Studies comparing the public and private sector find that the private sector generally tends to use resources--be they financial, human, or temporal--more efficiently. Researcher Louis De Alessi, Ph.D., compared the operations of the public and private sectors for various industries and found that the private sector was generally more efficient than publicly operated organizations.10 Says De Alessi, compared to the public sector, private-sector organizations tend to minimize the costs of providing a given service or product, are more likely to respond to consumer preferences, are quicker to adopt cost-saving innovations, spend less on facilities construction, and are more likely to compensate employees based on their individual performance.
In addition, private-sector compensation tends to be based on market-rates. Since the cost of labor is often lower in the private sector, overall efficiency is enhanced by using the private sector, particularly for labor-intensive organizations, such as education. A parallel comparison is the cost of teachers in public and private K-12 schools. The Department of Education reports that average-base salaries for private-school teachers are 37 percent lower than that of teachers in the public sector11
The Illinois-based Ombudsman Educational Services provides a good example of these kinds of private-sector efficiencies. Providing education programs under contract with the public schools, Ombudsman serves, on any given day, roughly 2,000 at-risk students in seven states.
Administrators at Ombudsman are few, with just one administrator for every 400 students. By comparison, the Chicago Public Schools, one of the districts with whom Ombudsman contracts, has nearly four times the proportion of administrators, employing one administrator for every 124 students.12
Operating as it does in the private sector, Ombudsman has greater latitude when it comes to scheduling, curriculum, and instruction. Ombudsman focuses exclusively on core subjects such as math, English, and social studies, providing students with an intensive course of study. Doing so keeps costs to a minimum. Its locations are modest too--most Ombudsman classrooms are located in store fronts or business parks.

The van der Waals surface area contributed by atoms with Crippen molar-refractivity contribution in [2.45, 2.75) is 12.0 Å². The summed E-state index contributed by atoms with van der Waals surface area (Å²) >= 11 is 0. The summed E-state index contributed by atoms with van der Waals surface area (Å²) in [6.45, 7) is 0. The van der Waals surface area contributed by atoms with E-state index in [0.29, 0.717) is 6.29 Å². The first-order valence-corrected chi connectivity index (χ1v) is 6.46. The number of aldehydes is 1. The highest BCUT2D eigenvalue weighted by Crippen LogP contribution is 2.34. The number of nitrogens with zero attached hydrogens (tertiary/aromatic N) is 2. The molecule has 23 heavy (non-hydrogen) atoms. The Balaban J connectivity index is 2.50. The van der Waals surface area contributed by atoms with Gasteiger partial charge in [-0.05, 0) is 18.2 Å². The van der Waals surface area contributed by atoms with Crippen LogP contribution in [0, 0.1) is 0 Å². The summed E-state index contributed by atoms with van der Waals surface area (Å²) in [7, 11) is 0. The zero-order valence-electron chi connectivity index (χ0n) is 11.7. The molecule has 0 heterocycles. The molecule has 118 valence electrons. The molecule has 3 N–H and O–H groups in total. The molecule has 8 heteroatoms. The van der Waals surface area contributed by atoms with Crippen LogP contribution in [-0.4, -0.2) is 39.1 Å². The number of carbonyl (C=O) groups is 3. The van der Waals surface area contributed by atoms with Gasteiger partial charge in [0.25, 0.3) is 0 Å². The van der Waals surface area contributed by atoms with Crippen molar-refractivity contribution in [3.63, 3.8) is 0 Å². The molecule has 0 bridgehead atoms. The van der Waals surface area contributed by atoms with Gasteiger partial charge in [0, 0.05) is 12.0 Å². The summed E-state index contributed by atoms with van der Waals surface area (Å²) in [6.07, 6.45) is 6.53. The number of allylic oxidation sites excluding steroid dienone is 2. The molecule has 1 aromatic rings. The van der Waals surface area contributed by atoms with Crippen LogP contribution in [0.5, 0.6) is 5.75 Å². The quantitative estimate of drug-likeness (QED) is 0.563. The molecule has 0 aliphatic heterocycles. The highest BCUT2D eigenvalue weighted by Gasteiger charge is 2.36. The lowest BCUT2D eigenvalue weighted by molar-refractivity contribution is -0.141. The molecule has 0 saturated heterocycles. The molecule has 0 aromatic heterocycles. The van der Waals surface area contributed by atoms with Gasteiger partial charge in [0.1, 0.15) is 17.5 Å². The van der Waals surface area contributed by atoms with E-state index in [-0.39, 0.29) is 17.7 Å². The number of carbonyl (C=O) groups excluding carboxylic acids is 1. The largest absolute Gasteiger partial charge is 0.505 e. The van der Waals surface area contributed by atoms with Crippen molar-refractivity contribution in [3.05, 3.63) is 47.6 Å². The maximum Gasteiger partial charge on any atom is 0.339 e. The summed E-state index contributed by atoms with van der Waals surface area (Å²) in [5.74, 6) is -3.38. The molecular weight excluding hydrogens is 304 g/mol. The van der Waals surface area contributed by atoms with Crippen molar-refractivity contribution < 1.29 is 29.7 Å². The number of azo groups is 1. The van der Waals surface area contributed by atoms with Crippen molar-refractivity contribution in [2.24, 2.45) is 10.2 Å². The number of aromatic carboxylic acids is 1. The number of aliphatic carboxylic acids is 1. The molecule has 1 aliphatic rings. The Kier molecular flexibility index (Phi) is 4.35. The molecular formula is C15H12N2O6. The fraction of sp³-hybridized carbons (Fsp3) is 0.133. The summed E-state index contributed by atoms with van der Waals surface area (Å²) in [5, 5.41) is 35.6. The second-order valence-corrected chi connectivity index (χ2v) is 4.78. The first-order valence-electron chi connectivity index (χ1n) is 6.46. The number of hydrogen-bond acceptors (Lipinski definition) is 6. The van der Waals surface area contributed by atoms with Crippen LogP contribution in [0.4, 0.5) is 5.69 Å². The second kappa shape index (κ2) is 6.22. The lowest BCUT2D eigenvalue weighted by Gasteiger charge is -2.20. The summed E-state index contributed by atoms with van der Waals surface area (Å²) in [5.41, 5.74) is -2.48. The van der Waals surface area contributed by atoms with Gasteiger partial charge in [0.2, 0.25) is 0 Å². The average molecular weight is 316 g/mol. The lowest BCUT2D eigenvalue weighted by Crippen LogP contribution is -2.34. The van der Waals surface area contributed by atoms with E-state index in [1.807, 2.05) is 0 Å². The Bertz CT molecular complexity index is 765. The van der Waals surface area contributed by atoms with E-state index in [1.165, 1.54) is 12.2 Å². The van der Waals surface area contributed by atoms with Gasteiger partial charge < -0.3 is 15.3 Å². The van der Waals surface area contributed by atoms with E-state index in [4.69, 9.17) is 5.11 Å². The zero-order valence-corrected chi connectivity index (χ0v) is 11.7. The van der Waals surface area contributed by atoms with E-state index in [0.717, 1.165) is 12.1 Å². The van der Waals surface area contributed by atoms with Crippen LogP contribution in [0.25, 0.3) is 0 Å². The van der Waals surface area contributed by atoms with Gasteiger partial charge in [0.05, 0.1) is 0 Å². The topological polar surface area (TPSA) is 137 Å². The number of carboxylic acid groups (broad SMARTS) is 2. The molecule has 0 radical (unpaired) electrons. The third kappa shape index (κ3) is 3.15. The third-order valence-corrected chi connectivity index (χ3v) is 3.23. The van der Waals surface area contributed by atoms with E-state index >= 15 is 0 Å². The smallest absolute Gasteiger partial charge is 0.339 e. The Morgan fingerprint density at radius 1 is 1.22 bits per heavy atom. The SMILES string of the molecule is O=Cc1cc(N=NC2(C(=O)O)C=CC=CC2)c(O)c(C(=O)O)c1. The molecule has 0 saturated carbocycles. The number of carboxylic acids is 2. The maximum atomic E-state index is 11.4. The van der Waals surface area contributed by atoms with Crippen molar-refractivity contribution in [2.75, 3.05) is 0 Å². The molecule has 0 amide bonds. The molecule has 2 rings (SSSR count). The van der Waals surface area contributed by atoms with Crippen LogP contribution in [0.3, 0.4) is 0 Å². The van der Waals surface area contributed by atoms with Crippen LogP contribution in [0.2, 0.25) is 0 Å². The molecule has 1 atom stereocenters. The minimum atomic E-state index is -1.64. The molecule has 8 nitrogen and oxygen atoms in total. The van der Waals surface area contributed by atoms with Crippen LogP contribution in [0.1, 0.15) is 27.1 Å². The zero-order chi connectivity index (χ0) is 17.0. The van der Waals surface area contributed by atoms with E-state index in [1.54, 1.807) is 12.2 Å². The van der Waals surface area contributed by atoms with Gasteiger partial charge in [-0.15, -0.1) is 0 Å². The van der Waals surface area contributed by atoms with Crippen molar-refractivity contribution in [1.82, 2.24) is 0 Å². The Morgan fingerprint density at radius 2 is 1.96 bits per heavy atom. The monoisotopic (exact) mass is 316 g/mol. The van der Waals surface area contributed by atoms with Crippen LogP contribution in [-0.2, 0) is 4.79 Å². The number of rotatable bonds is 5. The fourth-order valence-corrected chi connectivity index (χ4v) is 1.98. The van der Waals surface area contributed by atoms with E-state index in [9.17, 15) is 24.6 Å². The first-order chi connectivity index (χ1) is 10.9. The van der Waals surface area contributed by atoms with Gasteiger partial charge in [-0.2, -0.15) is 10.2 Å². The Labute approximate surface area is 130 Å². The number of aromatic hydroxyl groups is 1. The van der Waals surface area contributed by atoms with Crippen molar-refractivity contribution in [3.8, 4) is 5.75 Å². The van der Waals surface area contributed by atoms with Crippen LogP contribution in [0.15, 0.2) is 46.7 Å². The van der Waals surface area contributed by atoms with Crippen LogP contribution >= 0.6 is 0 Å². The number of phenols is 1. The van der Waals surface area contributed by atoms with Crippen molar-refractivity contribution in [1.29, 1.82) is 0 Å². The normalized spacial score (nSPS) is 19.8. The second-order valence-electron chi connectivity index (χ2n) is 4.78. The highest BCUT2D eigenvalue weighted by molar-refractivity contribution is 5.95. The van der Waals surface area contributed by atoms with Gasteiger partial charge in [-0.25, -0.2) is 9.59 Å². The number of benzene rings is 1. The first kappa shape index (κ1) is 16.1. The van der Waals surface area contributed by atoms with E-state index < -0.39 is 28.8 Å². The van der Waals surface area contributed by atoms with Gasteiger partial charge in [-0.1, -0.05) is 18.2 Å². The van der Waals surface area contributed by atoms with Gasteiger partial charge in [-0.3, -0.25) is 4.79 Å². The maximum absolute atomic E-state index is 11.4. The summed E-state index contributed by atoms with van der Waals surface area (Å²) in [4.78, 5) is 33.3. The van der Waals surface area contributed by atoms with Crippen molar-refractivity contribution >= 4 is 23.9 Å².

Students attend the Ombudsman program for four hours a day, working at computers independently and at their own pace. Some students graduate from Ombudsman with a high school diploma; other students use the program to catch up on their studies before making the transition back to a regular public high school.
Teacher-staffing costs are also lower at Ombudsman. Compensation for Ombudsman teachers, as for teachers in private schools, is based on market rates, which tend to be lower than in the public sector. All Ombudsman teachers are licensed by the state in which they teach.
Instead of paying more for instructors, school buildings, and administration, Ombudsman puts its focus on teaching. Student-teacher ratios in an Ombudsman classroom are no more than ten to one. With between eight and ten students per teacher, Ombudsman is able to give greater individualized attention to students.
The bottom line? Such efficiencies are passed along to the customer. The cost to the public schools of enrolling a student in an Ombudsman program for a year (between $3,000 to $4,000) is about half the cost of most district-operated programs for at-risk youth. Moreover, Ombudsman boasts a retention rate of 85 percent among this difficult-to-educate population.